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But I kinda knew all that going into it again. What I was really worried about was the story. Here’s where the cracks began to show, as on my first playthrough I was simply caught up in the mystery of what was going on.

This time it became apparent early on that Skullface simply isn’t a very interesting bad guy, that the vast majority of the supporting cast have truncated and confusing story arcs, and that the game has nowhere near as much interesting stuff to say as the rest of the series.

Best I can do is latch onto the game’s fixation with parasites (which stand in for nanomachines as the source of the all the supernatural elements). About two-thirds of the way through the game we see one of the parasites, which bears a resemblance to the layout of your mercenary headquarters. An in-game cassette tape spells things out more explicitly: Diamond Dogs, your military cult, is a parasite attached to a world that relies on war to survive.

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The characters continually lie to themselves that they’re free of ideology, selling their military services to whoever wants theme. By the time you’re blowing up a convoy of tanks in the tellingly named late-game mission ‘Proxy War without End’, you don’t know who you’re fighting for or why. In a world where there are only enemy soldiers (and the occasional prisoner to be rescued) why think too hard about what you’re doing? You are merely a parasite on human misery, acting on instinct rather than on morality.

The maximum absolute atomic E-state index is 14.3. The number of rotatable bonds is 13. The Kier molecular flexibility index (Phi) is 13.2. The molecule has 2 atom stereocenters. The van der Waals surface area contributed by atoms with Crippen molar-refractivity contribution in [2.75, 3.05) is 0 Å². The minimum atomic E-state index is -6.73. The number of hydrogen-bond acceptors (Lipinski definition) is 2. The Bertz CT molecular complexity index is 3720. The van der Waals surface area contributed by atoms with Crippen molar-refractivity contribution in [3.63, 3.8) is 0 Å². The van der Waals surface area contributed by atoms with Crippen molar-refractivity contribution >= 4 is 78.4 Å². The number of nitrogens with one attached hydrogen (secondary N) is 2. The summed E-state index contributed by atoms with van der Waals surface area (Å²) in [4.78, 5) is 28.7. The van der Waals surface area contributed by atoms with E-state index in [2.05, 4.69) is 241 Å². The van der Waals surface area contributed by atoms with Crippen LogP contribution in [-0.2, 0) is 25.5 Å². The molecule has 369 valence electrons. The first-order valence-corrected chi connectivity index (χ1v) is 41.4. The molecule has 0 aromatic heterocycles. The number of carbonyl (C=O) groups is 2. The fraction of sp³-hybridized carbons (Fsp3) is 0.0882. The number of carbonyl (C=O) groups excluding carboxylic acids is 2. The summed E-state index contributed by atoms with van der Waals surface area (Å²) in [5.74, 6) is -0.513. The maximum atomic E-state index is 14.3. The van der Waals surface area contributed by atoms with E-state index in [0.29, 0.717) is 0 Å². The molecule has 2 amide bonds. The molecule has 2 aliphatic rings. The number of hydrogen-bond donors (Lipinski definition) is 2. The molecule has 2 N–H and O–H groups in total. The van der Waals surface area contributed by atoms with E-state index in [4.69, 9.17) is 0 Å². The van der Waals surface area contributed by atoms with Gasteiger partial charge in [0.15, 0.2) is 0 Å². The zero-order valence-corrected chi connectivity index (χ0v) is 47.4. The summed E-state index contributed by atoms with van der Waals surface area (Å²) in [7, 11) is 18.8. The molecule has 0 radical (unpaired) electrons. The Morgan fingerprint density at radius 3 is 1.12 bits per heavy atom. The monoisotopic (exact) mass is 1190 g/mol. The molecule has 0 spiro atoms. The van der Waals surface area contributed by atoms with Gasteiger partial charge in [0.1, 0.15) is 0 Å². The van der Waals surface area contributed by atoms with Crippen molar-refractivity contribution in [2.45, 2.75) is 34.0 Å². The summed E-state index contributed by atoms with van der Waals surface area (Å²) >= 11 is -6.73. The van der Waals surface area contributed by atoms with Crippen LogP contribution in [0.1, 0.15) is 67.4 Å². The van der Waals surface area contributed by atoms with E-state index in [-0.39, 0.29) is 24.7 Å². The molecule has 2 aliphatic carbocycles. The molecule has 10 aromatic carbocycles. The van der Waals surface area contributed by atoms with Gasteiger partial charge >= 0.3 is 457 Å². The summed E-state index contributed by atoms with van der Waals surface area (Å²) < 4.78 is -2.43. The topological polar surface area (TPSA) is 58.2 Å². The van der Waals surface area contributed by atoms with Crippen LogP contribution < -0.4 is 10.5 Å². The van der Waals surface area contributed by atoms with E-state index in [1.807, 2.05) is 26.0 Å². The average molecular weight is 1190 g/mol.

It’s interesting enough, but as someone who doesn’t currently lead a mercenary unit it doesn’t give me much to apply to my life.

Overlaid on that is a confusing but mostly interesting examination of language and cultural identity, with the spread of the English language positioned as an insidious method of thought control and… in a development that I still can’t work out if I like or not, the revelations about who you play as in the game.

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For 99% of the game you assume you’re playing series hero/villain Big Boss. You look like him, talk like him, people treat you like you are him etc etc. In the final chapter, there’s a twist that Big Boss is actually off doing something else and you’re effectively playing as yourself. The moral is that anyone can be Big Boss with the right encouragement and it was actually me that did all those brave feats.

Except I obviously didn’t. I didn’t blow up a giant bipedal nuclear robot with a missile launcher. I certainly didn’t lead a daring helicopter escape to save a mine full of exploited African children. Nor did I engage in a daring sniper battle in the ancient ruins of Afghanistan. I was being carefully ushered through a choreographed video-game in which real achievement is inherently illusory.